Posts Tagged ‘ school budgets ’

Putting Two Kids Through Private School on One Salary

Friday, December 14th, 2012

Editor’s Note: Parents.com has partnered with LearnVest.com to bring you a monthly series of posts about money-related topics related to moms. These guest posts will be shorter, edited versions of longer features from LearnVest.com. The following essay reveals how one mom made the tough decision to whittle her budget in order to send her kids to private school.

When my husband and I were house hunting in 2006, admittedly the last thing on our minds was the quality of our neighborhood school, because we never intended to be living there when our daughter started kindergarten.

Now, six years later, we’re paying five digits a year for our two kids to go to private schools, even though it’s putting a major strain on our finances. We’re a single-earning family, and that sole earner (me) happens to be self-employed in journalism, a field that took a major hit during the recession.

We’re not alone. In 2009-2010, there were more than 5 million American schoolchildren attending private school, according to the Council for American Private Education, which was equal to about 10% of the total number of children enrolled in school in the U.S. Plus, according to CNN, the average annual tuition bill is $22,000 for private schools, across all grades K-12.

Looking back on our own situation, sometimes I wonder how we managed to get here…

We Started Off With a Plan

Our daughter wasn’t even 2 years old in 2006 when my husband and I both quit our jobs. I left my position as a corporate marketing manager to be a stay-at-home mom, and my husband stopped teaching to enroll full-time in graduate school—where he was going to get his doctorate in music education to become a professor—in Urbana, Illinois, a full 700 miles away from where we were currently living in Rochester, N.Y.

I had major concerns about going into this situation with both of us not working. But my husband was awarded a prestigious academic fellowship that came with a $19,000 stipend, we had the option to get student loans and we had some savings as well.

After a lot of talking, and a lot of compromise, we decided we could make it work on a limited income for the time being, but it was going to be very lean.

Our first shock was the high cost of real estate in our new city. In a small college town like Urbana, sellers have you over a barrel when the housing stock is limited and you have no option but to settle there, so we ended up buying a half-built tract house in an “affordable housing” development that also offered a hefty tax incentive. After all, the plan was to move wherever my husband got a job at a university after he graduated in three years…

Where It All Went Wrong

My husband surmised that a typical doctoral program in his field took about three years to complete–two years of coursework and one year writing a dissertation. Then he would hit the academic job market, looking for (and hopefully getting) a position as a professor.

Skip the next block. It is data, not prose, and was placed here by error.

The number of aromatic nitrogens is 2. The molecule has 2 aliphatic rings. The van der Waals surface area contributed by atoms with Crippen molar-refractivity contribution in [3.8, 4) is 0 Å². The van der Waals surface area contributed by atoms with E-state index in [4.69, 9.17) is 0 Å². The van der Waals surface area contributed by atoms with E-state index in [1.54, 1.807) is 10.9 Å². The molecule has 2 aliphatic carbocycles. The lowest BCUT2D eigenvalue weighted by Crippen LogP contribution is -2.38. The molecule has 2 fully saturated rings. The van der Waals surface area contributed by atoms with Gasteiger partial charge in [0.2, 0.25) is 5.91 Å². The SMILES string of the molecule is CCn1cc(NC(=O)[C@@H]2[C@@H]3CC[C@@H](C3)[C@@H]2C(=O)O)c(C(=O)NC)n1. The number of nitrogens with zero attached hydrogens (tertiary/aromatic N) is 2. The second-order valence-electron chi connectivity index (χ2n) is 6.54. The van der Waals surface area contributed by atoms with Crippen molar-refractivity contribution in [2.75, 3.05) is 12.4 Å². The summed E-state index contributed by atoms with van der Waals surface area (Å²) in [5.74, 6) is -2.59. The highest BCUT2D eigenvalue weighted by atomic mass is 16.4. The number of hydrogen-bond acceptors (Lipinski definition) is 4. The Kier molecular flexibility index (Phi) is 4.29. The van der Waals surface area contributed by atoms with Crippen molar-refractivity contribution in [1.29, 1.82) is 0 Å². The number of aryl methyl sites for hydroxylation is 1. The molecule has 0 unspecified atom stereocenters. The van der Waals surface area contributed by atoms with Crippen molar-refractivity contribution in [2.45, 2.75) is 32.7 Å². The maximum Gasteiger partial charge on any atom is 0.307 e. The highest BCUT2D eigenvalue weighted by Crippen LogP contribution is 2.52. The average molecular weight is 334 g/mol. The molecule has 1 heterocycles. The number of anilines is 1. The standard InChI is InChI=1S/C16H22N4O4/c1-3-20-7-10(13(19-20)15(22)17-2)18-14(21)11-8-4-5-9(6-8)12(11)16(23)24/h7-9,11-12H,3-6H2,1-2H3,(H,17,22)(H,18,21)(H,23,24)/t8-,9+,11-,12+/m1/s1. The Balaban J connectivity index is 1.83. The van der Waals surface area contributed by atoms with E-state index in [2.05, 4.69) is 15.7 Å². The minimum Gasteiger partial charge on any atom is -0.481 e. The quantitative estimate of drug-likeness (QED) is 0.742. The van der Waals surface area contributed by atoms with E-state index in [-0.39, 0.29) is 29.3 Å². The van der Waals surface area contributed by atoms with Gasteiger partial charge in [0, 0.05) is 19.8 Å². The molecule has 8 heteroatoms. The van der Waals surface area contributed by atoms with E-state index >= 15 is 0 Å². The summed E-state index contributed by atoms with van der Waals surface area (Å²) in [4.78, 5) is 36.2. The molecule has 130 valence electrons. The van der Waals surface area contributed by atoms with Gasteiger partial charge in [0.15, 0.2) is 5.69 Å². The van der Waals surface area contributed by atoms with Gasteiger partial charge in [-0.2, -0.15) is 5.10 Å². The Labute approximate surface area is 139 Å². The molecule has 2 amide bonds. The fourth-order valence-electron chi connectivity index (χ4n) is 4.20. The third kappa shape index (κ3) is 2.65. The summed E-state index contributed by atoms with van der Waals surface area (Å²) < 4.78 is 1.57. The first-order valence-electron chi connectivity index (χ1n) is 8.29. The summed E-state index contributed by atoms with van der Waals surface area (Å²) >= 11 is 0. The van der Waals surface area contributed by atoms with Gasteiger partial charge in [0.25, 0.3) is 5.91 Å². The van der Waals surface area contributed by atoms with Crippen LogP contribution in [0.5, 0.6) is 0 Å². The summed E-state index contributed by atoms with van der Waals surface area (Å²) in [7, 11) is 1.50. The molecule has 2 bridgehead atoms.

At least, those were our plans. We didn’t anticipate how having a family would impact my husband’s studies. Because we are so far from our support system, he often had to step in and take over for me when I needed to leave the kids at home for some reason, or if I was sick (in the last four years I’ve had three major surgeries). All of that took time away from working on his degree and he fell behind.

A multitude of obstacles (including those mentioned above) have prevented my husband from finishing his schooling. On top of that, his academic advisor left the university, stalling his dissertation until he found a new one. He is slated to graduate in 2013, but the bottom line is, we never expected to still be living in Urbana six years after moving here.

Read the rest of this story and the important lessons learned on LearnVest.com.

Plus: Don’t forget to also sign up for the Baby on Board Bootcamp newsletter, a free newsletter that helps moms budget and manage family finances better over a course of 10 days.

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Parents Daily News Roundup

Wednesday, November 2nd, 2011

Goody Blog Daily News Roundup

School Lunch Proposals Set Off a Dispute
A proposal to cut back on potatoes and sodium in the federal school lunch program is being met by fierce resistance from agricultural and food service interests.

Surgeons Separate California Conjoined Twins
Twin 2-year-old girls who were joined at the chest and abdomen were separated Tuesday during a lengthy, complex procedure at Stanford University’s children’s hospital.

In Trimming School Budgets, More Officials Turn to a Four-Day Week
Pressed for dollars, a growing number of public schools are doing what many educators once considered unimaginable: eliminating an entire school day each week.

Fewer U.S. Babies Being Born Early, Report Says
When it comes to babies being carried to full term, the United States is improving, according to the most recent March of Dimes report card.

Report Slams Makers of Sugary Drinks for Targeting Kids
A new report claims that the makers of sugar-laden drinks such as sodas, sports drinks, energy drinks and fruit drinks take direct aim at children, particularly black and Hispanic kids, in their marketing campaigns.

Donated Breast Milk for Needy Babies Runs Low
Milk does the body good, but milk banks around the country are running low on the goods.

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